Hence, in professing affection for the Ah Beng and Singlish, the English-proficient middle class has co-opted the Ah Beng and Singlish for its own interests. We seek from Singlish and the Beng the imprimatur of heartlander authenticity to counter accusations of cosmopolitan pretensions, while we continue to look beyond our shores for cultural consumption.

from here.

Singlish has changed a lot since the beginning, though. I was watching Money No Enough (I remember I liked it so much when I was younger) and the dialect was overwhelming, as was the stereotypical, Kiasu, nouveau riche mentality of Singaporeans, and then Phua Chu Kang, which, I kid you no, I have never watched at all (I was Mediacorp-phobic when I was younger), and then more recent productions like Just Follow Law, I Not Stupid and the song We Live in Singapura (GO WATCH IT AGAIN, JUST BECAUSE), and – Singlish has matured, you know. There’s a lot less dialect now, which makes sense because so few people speak it now, thanks to concerted governmental policies, right; English has replaced it, obviously. I know I was watching Money No Enough and I thought it was kind of a pity that the dialects would kind of be lost pretty soon, because the newer generations are speaking them less and less. Even so, I can’t quite shake off my impression of dialects and the older form of Singlish as more crude and uneducated – and I don’t know if that’s inherent in the sounds (PROBABLY NOT, RIGHT) or just the propaganda and social attitudes I grew up with. I don’t really get that with the kind of Singlish we use now, in RJ and stuff.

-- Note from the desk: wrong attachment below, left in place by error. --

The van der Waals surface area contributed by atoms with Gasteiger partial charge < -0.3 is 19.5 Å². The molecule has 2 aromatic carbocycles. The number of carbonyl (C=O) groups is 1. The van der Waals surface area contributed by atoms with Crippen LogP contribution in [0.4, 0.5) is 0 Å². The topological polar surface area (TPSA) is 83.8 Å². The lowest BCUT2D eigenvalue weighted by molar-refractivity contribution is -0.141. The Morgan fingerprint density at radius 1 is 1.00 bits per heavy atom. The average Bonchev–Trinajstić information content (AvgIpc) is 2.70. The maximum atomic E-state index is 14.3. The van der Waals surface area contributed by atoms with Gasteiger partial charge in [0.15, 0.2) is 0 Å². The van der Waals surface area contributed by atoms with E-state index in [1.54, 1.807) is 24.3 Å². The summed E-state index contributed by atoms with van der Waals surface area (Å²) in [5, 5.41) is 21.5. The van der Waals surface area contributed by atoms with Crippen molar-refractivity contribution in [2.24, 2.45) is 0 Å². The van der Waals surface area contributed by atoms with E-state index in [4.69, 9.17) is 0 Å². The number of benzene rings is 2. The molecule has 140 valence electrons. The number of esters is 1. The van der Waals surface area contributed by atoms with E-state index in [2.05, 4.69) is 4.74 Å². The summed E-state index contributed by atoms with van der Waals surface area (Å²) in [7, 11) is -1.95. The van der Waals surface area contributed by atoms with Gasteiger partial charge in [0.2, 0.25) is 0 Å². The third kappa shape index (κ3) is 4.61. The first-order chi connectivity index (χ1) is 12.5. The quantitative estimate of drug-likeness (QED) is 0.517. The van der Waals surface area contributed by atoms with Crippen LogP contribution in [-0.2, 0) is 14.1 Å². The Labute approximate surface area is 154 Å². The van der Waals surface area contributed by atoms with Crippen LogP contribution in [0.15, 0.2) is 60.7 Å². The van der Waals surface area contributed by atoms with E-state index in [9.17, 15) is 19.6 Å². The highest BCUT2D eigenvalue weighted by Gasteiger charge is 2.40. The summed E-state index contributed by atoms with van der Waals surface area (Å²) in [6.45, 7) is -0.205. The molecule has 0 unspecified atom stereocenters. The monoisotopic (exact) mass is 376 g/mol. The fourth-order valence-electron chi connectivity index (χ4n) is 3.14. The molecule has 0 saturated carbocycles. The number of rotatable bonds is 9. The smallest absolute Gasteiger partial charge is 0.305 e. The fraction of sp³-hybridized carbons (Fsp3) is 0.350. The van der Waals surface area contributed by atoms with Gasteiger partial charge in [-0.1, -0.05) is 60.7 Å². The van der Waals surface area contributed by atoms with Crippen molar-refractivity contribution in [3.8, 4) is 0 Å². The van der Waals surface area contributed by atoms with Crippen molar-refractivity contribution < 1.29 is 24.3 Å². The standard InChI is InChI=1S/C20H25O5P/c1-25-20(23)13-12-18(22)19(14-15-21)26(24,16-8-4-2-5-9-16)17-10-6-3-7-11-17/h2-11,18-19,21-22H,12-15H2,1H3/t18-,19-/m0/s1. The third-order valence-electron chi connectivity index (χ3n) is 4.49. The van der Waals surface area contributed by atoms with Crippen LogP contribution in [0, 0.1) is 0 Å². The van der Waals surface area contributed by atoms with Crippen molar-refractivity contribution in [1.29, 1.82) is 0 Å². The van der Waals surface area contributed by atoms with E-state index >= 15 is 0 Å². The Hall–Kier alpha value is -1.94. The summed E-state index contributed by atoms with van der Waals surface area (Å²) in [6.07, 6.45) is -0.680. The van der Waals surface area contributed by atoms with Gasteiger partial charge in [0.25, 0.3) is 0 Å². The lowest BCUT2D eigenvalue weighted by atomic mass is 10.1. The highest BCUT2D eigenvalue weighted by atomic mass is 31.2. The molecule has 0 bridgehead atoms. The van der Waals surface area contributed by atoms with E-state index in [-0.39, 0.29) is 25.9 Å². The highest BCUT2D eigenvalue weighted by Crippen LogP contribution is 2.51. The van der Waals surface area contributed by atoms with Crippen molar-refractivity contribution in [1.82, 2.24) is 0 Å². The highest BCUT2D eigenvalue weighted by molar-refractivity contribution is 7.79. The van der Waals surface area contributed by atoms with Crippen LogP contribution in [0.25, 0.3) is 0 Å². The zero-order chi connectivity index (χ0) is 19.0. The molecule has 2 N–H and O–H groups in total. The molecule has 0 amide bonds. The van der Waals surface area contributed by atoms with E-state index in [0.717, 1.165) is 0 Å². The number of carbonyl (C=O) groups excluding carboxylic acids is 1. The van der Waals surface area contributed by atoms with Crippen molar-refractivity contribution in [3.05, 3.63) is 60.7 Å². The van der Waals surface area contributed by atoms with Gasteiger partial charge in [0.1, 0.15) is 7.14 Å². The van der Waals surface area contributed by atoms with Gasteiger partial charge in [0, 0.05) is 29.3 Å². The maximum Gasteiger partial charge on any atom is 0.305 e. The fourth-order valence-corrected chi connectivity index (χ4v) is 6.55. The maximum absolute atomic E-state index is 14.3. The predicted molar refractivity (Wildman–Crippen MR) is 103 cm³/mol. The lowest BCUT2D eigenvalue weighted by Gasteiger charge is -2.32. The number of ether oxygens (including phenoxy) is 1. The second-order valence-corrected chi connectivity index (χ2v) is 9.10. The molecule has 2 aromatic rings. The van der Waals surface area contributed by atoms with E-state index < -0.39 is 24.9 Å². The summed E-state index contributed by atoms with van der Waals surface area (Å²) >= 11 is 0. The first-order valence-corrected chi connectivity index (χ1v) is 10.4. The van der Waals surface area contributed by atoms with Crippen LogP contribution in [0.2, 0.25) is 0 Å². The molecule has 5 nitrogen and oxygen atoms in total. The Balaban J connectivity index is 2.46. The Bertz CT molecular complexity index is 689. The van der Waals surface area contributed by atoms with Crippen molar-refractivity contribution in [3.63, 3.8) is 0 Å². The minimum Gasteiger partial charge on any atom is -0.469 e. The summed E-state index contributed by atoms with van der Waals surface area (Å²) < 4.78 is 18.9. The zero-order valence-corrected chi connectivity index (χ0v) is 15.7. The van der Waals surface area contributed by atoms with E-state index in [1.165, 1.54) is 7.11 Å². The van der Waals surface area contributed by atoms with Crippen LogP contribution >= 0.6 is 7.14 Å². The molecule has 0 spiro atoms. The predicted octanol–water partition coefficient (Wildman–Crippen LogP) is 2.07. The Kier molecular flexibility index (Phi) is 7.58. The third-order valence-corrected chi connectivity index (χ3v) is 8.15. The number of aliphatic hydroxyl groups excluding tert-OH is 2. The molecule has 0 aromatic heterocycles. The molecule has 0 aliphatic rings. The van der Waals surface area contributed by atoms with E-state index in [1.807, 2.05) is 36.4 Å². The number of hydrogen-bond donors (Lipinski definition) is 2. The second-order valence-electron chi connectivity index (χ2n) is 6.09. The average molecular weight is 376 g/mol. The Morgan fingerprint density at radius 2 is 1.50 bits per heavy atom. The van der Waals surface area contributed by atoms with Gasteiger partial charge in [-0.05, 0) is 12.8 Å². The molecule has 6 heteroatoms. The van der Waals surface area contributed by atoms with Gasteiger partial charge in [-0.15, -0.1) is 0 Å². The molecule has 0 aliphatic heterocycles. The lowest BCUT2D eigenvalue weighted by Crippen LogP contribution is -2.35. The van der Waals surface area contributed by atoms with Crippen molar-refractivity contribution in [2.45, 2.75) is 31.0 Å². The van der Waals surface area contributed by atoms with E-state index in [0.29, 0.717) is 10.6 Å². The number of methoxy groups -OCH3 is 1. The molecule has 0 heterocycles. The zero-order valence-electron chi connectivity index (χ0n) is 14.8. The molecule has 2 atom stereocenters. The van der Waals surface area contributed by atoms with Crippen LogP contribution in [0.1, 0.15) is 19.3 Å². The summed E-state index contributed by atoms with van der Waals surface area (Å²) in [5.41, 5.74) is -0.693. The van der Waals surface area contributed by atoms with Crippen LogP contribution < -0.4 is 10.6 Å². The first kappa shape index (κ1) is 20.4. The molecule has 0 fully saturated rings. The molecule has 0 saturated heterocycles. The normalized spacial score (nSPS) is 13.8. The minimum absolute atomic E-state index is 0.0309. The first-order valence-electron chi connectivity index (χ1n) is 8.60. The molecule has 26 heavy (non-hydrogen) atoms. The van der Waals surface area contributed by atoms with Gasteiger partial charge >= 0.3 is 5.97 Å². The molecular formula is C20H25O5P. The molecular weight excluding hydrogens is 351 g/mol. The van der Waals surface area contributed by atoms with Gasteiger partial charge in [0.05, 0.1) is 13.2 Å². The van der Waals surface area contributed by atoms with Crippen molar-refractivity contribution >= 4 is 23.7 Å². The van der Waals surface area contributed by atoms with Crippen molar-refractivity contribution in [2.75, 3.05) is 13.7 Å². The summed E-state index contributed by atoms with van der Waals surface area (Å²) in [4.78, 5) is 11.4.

(About this – I’m still in the habit of saying ‘we’ to refer to Raffles and Singapore, and it caused confusion last night when I was talking to F, because I was like yeah our school prints all the past year papers for us and he was like … really? and I was like yeah all the past A levels and prelims and he said oh you mean your old school and I said well yeah and he was like it’s not us, then, which, fair enough, right. The sense of belonging (I absolutely hate that the poetry anthology we did in Sec 2 forever made that phrase a laughable cliché for me) for me towards Raffles is still very strong /o\

I can’t really speak Singlish here, especially when asked. I understand it, I know what to say, but. Even writing it – I was forced to do a creative piece during English class today and I just used that time to research on my TOK presentation so I ‘wrote’ a Singlish play – was difficult; the stigma attached to it is really strong. But also, if you go to the Singlish part of the education part of the 1999 National Day Rally speech, the reasons the government gave for banning Singlish make complete sense, and coupled with the point in the early quote that the strongest proponents of Singlish are those privileged enough to know how to code-switch, it’s not simply a matter of Singlish = Singapore culture = good.

IN ANY CASE. Today I also tried making this zebra cake, but I think the recipe called for too much oil or my four extra-large eggs were too large or I coated the baking tin with too much oil or I didn’t use cocoa or something, and it came out too much like pancakes. But I will Buy Cocoa Dark Chocolate, and try again. It looks gorgeous.

I also wore something pretty and summery today. It’s 13 deg, totally to break out the … sun. It’s been a happy few days (: